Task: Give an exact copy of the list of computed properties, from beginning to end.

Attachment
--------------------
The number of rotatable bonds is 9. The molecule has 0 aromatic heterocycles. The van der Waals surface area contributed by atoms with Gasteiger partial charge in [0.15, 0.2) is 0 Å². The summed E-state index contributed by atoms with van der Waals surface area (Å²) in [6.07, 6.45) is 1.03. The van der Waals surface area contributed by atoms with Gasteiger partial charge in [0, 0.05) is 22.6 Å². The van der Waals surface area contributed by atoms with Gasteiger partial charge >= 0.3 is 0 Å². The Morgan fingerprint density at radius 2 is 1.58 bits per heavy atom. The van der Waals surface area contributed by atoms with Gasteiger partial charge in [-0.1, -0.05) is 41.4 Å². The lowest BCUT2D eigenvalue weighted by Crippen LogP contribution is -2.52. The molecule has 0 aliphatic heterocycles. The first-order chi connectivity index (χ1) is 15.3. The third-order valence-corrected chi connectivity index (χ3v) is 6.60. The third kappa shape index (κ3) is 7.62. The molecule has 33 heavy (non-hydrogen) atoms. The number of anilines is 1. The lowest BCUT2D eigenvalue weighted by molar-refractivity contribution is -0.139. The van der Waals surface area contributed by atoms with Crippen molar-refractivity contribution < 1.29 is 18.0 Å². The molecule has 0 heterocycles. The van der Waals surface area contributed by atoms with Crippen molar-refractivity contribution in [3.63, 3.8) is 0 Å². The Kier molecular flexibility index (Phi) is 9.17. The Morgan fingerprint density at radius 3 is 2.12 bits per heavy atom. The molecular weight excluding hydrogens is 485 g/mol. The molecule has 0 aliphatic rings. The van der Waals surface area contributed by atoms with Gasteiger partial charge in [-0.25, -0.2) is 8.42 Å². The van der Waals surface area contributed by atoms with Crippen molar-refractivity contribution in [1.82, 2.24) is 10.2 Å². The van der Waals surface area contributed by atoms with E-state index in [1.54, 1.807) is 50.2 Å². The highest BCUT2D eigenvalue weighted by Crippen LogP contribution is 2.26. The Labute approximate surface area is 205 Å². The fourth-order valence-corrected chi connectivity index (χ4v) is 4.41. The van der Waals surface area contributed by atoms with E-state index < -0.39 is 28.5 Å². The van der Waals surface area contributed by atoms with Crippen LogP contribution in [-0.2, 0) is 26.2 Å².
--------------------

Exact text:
The number of rotatable bonds is 9. The molecule has 0 aromatic heterocycles. The van der Waals surface area contributed by atoms with Gasteiger partial charge in [0.15, 0.2) is 0 Å². The summed E-state index contributed by atoms with van der Waals surface area (Å²) in [6.07, 6.45) is 1.03. The van der Waals surface area contributed by atoms with Gasteiger partial charge in [0, 0.05) is 22.6 Å². The van der Waals surface area contributed by atoms with Gasteiger partial charge >= 0.3 is 0 Å². The Morgan fingerprint density at radius 2 is 1.58 bits per heavy atom. The van der Waals surface area contributed by atoms with Gasteiger partial charge in [-0.1, -0.05) is 41.4 Å². The lowest BCUT2D eigenvalue weighted by Crippen LogP contribution is -2.52. The molecule has 0 aliphatic heterocycles. The first-order chi connectivity index (χ1) is 15.3. The third-order valence-corrected chi connectivity index (χ3v) is 6.60. The third kappa shape index (κ3) is 7.62. The molecule has 33 heavy (non-hydrogen) atoms. The number of anilines is 1. The lowest BCUT2D eigenvalue weighted by molar-refractivity contribution is -0.139. The van der Waals surface area contributed by atoms with Crippen molar-refractivity contribution < 1.29 is 18.0 Å². The molecule has 0 heterocycles. The van der Waals surface area contributed by atoms with Crippen molar-refractivity contribution in [3.63, 3.8) is 0 Å². The Kier molecular flexibility index (Phi) is 9.17. The Morgan fingerprint density at radius 3 is 2.12 bits per heavy atom. The molecular weight excluding hydrogens is 485 g/mol. The molecule has 0 aliphatic rings. The van der Waals surface area contributed by atoms with Gasteiger partial charge in [-0.25, -0.2) is 8.42 Å². The van der Waals surface area contributed by atoms with Crippen molar-refractivity contribution in [1.82, 2.24) is 10.2 Å². The van der Waals surface area contributed by atoms with E-state index in [1.54, 1.807) is 50.2 Å². The highest BCUT2D eigenvalue weighted by Crippen LogP contribution is 2.26. The Labute approximate surface area is 205 Å². The fourth-order valence-corrected chi connectivity index (χ4v) is 4.41. The van der Waals surface area contributed by atoms with E-state index < -0.39 is 28.5 Å². The van der Waals surface area contributed by atoms with Crippen LogP contribution in [-0.2, 0) is 26.2 Å².